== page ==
Moving to Australia

Free Activities & Things To Do in Melbourne

Melbourne is known for its intimate laneways where you can get lost in your own fascination. The street art alone is worth the expedition. But there’s so much more to Melbourne. It’s an artistic paradise, a coffee lover’s happy place and a hipster’s nirvana.

We’re going to tell you about some of the many free activities Melbourne has to offer. If you’re trying to choose where to live, study or holiday, make sure you give plenty of thought to Melbourne.

Free activities Melbourne locals love

  • National Gallery of Victoria – Art is everywhere in Melbourne and at the NGV, you’ll find 70,000 works across sculptures, paintings, drawings, photography, decorative arts, textiles and Indigenous pieces.
  • Comedy gigs – Melbourne’s comedy culture The Highlander Bar hosts short stand-up shows and open mic spots on Tuesday nights.
  • State Library of Victoria – Take a library tour, view the free exhibitions, sit in on lectures or watch movie screenings. There’s always something cool, fun and interesting happening.
  • Walk through Melbourne homes – Well, display homes, that is. Display villages give you the opportunity to wander through brand new, furnished and staged homes before they sell. As a visitor, you get to see what a typical (new) Melbourne home is like.
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Free things to do in Melbourne that involve Australia as a nation

  • Tour Parliament House – You can join a public tour when Parliament is not sitting and learn how the state is governed, or take an architecture tour if you have a special interest in building design. If you are short on time, a 20-minute Express tour may be more to your liking.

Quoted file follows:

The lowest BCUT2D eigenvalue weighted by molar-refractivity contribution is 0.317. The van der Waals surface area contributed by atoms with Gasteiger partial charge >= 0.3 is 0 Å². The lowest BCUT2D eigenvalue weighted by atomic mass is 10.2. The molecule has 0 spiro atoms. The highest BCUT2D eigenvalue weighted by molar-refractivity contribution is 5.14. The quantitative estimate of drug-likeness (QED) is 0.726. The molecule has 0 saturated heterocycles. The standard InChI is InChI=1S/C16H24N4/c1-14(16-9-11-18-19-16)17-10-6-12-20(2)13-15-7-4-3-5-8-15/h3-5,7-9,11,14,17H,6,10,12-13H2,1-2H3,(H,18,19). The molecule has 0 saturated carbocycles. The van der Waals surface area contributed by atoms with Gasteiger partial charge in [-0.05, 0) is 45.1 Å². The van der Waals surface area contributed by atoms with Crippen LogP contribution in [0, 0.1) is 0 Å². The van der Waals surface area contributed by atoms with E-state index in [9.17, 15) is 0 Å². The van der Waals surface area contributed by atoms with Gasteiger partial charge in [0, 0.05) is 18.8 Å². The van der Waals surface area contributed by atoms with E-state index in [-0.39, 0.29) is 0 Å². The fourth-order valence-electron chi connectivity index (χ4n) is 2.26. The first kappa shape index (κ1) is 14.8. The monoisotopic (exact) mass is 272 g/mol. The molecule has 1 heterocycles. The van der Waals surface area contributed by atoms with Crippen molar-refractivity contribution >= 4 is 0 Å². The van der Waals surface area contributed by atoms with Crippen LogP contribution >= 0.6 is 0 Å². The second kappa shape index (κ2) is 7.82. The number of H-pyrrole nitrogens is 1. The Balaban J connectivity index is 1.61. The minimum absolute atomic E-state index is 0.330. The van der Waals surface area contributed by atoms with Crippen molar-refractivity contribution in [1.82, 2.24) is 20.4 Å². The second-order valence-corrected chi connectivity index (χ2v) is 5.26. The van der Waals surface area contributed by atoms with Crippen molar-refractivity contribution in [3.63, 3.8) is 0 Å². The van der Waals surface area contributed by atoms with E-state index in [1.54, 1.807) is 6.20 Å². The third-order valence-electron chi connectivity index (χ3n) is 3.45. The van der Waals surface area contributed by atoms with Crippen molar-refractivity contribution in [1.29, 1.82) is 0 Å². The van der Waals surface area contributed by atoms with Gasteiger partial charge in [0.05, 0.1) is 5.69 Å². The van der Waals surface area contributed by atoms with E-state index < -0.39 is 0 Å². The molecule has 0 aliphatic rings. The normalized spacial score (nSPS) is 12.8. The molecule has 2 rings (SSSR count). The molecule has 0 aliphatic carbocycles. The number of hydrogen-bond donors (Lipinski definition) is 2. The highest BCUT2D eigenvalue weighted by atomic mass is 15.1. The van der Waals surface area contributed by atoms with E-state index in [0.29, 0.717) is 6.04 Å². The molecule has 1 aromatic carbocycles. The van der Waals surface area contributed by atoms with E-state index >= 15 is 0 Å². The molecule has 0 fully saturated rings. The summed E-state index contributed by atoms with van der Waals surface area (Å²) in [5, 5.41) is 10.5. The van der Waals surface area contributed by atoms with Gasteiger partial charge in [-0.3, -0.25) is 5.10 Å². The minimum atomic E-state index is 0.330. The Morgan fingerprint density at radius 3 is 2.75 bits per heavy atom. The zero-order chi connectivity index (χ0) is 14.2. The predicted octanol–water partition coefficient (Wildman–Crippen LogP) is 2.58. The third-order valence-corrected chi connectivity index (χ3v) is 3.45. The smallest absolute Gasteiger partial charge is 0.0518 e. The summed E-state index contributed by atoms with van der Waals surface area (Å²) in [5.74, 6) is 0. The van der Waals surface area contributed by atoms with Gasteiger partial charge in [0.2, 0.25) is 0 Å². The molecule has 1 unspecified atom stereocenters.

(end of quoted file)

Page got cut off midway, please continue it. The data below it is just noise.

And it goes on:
• Visit the Shrine of Remembrance – Pay your respects to fallen Australians who served in war and peacekeeping operations. The poignant permanent exhibitions are very moving. View the Gallery of Medals and discover the stories of defence personnel serving in recent conflicts.
  • Indigenous culture – At the Koorie Heritage Trust, you can see stunning artworks by Indigenous artists and view historic artefacts such as boomerangs, canoes, eel traps, carved emu eggs and so much more. There’s also a collection of photography, oral history recordings and a reference library for those who want to learn more about the history of the Koorie peoples.

Explore free art spaces in Melbourne

  • Mailbox Art Space – An alternative public art space up a staircase at 141-143 Flinders Lane, Mailbox is the smallest art gallery in Melbourne. Enjoy the regular rotation of exhibits that file in and out of the popular venue.
  • Explore public art – The City of Melbourne is extremely proud of its public art. Once a work has been submitted, it becomes a part of the city’s collection which now numbers more than 8,000. You can visit the City Gallery in Melbourne Town Hall or go and visit the permanent public art installations out in the city. Kids will adore the quirky 2-metre high bronze frog in Queen Victoria Gardens and adults will enjoy ‘Fruition’, a steel sculpture resembling two oversized seed pods. There’s the repeated motif work ‘Island Wave’ near Queen Victoria Market and ‘The Public Purse’, a beautiful purse fashioned out of stainless steel and calca red granite at the corner of Elizabeth Street and Bourke Street Mall.